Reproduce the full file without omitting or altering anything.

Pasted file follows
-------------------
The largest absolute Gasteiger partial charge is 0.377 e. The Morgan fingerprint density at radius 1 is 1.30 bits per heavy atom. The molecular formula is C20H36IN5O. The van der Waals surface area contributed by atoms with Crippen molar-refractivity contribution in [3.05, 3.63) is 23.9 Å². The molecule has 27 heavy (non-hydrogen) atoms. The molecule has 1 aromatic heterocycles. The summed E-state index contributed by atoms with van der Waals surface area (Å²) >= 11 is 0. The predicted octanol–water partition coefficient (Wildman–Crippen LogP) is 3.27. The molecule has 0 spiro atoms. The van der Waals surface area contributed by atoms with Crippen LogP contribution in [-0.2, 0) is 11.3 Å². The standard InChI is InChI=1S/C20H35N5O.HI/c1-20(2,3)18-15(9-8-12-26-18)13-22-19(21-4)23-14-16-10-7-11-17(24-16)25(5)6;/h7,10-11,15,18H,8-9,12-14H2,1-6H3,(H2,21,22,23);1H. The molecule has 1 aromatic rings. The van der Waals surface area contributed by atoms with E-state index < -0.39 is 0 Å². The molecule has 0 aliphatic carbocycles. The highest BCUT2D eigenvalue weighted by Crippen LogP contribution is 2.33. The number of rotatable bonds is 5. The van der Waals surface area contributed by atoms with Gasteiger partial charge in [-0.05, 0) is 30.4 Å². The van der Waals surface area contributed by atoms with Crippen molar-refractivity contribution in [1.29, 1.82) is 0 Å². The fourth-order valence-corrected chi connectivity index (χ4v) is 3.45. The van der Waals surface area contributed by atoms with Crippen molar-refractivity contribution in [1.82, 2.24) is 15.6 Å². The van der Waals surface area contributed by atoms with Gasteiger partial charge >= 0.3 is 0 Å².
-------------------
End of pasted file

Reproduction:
The largest absolute Gasteiger partial charge is 0.377 e. The Morgan fingerprint density at radius 1 is 1.30 bits per heavy atom. The molecular formula is C20H36IN5O. The van der Waals surface area contributed by atoms with Crippen molar-refractivity contribution in [3.05, 3.63) is 23.9 Å². The molecule has 27 heavy (non-hydrogen) atoms. The molecule has 1 aromatic heterocycles. The summed E-state index contributed by atoms with van der Waals surface area (Å²) >= 11 is 0. The predicted octanol–water partition coefficient (Wildman–Crippen LogP) is 3.27. The molecule has 0 spiro atoms. The van der Waals surface area contributed by atoms with Crippen LogP contribution in [-0.2, 0) is 11.3 Å². The standard InChI is InChI=1S/C20H35N5O.HI/c1-20(2,3)18-15(9-8-12-26-18)13-22-19(21-4)23-14-16-10-7-11-17(24-16)25(5)6;/h7,10-11,15,18H,8-9,12-14H2,1-6H3,(H2,21,22,23);1H. The molecule has 1 aromatic rings. The van der Waals surface area contributed by atoms with E-state index < -0.39 is 0 Å². The molecule has 0 aliphatic carbocycles. The highest BCUT2D eigenvalue weighted by Crippen LogP contribution is 2.33. The number of rotatable bonds is 5. The van der Waals surface area contributed by atoms with Gasteiger partial charge in [-0.05, 0) is 30.4 Å². The van der Waals surface area contributed by atoms with Crippen molar-refractivity contribution in [1.29, 1.82) is 0 Å². The fourth-order valence-corrected chi connectivity index (χ4v) is 3.45. The van der Waals surface area contributed by atoms with Crippen molar-refractivity contribution in [1.82, 2.24) is 15.6 Å². The van der Waals surface area contributed by atoms with Gasteiger partial charge >= 0.3 is 0 Å².